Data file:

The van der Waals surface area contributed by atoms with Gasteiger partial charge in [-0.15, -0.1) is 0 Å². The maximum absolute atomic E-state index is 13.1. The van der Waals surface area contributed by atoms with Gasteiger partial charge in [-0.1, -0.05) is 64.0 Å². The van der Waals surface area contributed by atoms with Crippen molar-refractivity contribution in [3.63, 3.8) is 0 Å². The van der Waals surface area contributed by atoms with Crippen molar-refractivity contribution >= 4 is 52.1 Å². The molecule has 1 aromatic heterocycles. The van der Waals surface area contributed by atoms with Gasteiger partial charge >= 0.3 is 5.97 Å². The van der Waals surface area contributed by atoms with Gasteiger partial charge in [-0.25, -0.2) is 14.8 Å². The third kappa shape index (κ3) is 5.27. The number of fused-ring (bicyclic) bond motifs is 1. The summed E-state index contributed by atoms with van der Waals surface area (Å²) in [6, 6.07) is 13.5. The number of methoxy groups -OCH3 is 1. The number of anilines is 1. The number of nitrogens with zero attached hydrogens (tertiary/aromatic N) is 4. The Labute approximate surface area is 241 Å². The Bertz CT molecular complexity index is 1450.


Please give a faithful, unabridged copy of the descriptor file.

The van der Waals surface area contributed by atoms with Gasteiger partial charge in [-0.15, -0.1) is 0 Å². The maximum absolute atomic E-state index is 13.1. The van der Waals surface area contributed by atoms with Gasteiger partial charge in [-0.1, -0.05) is 64.0 Å². The van der Waals surface area contributed by atoms with Crippen molar-refractivity contribution in [3.63, 3.8) is 0 Å². The van der Waals surface area contributed by atoms with Crippen molar-refractivity contribution >= 4 is 52.1 Å². The molecule has 1 aromatic heterocycles. The van der Waals surface area contributed by atoms with Gasteiger partial charge >= 0.3 is 5.97 Å². The van der Waals surface area contributed by atoms with Gasteiger partial charge in [-0.25, -0.2) is 14.8 Å². The third kappa shape index (κ3) is 5.27. The number of fused-ring (bicyclic) bond motifs is 1. The summed E-state index contributed by atoms with van der Waals surface area (Å²) in [6, 6.07) is 13.5. The number of methoxy groups -OCH3 is 1. The number of anilines is 1. The number of nitrogens with zero attached hydrogens (tertiary/aromatic N) is 4. The Labute approximate surface area is 241 Å². The Bertz CT molecular complexity index is 1450.